China's National Cultural Heritage Administration announced on Wednesday the discovery of a relatively well-preserved ancient human fossilized skull from the early Paleolithic period, believed to be the most intact specimen from homo erectus of that age found in inland Eurasia so far.
In 1989 and 1990, the first and second such skulls, dating from 800,000 to 1.1 million years ago, were unearthed at an early Paleolithic period site in central China's Hubei Province. The fossil skulls are believed to belong to homo erectus and were named "Yunxian Man."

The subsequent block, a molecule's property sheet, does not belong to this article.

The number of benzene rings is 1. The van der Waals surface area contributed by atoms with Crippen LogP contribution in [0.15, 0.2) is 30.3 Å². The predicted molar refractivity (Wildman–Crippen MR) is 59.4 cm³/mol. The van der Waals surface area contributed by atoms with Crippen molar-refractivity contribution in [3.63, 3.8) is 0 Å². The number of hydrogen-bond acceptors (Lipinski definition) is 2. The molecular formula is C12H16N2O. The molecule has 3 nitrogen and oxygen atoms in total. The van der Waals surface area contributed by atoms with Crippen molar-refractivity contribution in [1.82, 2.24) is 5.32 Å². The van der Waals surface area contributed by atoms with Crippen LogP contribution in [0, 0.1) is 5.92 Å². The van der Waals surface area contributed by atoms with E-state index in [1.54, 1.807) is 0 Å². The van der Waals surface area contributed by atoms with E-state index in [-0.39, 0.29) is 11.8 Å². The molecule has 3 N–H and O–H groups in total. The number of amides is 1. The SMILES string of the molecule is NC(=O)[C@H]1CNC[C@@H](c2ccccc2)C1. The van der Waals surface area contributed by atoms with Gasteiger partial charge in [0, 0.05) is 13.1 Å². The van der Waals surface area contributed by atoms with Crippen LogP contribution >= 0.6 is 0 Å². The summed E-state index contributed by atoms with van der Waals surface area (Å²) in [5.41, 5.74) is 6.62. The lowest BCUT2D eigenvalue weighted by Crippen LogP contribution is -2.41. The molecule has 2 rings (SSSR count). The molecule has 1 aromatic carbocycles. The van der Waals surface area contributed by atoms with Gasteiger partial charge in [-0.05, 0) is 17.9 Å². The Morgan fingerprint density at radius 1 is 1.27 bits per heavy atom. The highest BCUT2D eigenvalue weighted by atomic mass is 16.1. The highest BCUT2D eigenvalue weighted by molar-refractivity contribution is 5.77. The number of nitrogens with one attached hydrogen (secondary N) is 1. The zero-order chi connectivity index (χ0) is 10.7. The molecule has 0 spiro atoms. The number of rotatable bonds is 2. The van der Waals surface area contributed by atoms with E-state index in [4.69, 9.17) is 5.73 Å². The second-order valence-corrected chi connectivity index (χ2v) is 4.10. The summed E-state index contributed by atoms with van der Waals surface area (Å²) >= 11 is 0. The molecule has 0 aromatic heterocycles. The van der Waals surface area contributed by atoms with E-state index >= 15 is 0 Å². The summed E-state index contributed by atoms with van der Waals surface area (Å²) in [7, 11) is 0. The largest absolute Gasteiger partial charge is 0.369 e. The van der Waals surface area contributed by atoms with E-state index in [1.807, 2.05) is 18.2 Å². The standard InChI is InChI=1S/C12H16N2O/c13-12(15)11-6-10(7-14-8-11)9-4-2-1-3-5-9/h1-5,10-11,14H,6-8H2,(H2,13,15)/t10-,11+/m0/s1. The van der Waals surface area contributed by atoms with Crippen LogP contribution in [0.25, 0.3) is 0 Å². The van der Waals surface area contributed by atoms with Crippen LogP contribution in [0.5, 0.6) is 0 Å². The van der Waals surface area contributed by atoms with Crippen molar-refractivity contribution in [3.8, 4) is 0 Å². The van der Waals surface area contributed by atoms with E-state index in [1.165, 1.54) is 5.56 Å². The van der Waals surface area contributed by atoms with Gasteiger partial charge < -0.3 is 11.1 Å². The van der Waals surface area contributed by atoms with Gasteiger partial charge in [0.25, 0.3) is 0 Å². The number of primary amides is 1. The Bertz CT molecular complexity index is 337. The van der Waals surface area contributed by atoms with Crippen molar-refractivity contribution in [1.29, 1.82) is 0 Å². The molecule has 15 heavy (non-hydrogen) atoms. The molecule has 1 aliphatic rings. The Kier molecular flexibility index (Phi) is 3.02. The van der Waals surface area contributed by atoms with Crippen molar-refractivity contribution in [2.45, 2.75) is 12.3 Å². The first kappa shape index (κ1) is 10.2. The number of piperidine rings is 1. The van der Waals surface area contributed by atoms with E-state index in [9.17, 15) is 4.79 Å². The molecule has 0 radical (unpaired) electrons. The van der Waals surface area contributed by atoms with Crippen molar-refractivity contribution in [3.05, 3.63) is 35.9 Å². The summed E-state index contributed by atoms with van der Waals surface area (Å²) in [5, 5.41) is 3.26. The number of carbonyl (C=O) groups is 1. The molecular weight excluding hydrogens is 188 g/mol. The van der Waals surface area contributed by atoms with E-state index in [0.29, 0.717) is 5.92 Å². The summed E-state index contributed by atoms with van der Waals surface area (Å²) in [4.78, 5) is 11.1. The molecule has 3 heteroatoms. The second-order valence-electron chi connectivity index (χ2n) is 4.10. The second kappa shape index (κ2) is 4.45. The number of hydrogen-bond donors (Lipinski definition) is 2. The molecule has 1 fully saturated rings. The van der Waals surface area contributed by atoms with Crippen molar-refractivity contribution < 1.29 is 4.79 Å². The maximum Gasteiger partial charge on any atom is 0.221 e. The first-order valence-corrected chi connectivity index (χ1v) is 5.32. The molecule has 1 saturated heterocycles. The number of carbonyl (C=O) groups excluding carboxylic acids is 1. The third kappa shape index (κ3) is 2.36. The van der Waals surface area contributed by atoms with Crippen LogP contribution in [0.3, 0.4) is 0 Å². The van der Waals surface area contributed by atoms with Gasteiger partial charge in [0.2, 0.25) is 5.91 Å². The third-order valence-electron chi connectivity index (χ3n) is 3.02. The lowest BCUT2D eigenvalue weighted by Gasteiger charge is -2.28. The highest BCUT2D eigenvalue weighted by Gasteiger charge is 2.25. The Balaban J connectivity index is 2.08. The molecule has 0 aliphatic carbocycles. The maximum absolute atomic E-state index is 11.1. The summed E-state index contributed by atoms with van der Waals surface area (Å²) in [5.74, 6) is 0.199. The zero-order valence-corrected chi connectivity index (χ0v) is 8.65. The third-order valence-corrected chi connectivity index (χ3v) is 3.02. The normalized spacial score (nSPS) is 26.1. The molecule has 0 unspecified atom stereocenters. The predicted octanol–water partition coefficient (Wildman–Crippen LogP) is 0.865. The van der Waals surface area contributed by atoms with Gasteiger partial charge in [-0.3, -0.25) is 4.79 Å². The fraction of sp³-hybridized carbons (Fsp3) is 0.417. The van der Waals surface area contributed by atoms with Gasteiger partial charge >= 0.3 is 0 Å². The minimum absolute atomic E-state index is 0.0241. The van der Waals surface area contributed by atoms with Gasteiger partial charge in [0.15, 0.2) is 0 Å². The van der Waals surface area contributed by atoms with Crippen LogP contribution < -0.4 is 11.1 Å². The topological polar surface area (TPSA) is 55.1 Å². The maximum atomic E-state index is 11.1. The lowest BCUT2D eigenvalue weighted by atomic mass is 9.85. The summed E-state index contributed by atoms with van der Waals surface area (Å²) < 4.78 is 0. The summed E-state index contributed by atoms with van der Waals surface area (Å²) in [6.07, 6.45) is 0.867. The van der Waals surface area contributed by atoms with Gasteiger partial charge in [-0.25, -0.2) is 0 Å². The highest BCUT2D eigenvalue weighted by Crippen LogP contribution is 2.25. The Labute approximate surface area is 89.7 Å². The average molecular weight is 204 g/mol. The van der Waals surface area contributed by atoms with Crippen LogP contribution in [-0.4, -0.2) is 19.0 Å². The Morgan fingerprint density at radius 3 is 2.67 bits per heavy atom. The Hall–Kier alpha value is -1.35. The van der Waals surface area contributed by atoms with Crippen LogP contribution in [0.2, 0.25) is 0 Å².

The new fossil, named "No. 3 Skull of Yunxian Man," was discovered about 35 meters from the excavation location of the first two skull fossils, with similarities in terms of burial environment and the technical characteristics of their companion stone artifacts.
Archaeologists have carried out systematic excavations at the site since 2021, which led to the new discovery. Part of the new skull has been unearthed, with no obvious deformation visible so far.
Experts said that the new discovery will provide important evidence showing the evolution of homo erectus and its origin and development in China and East Asia.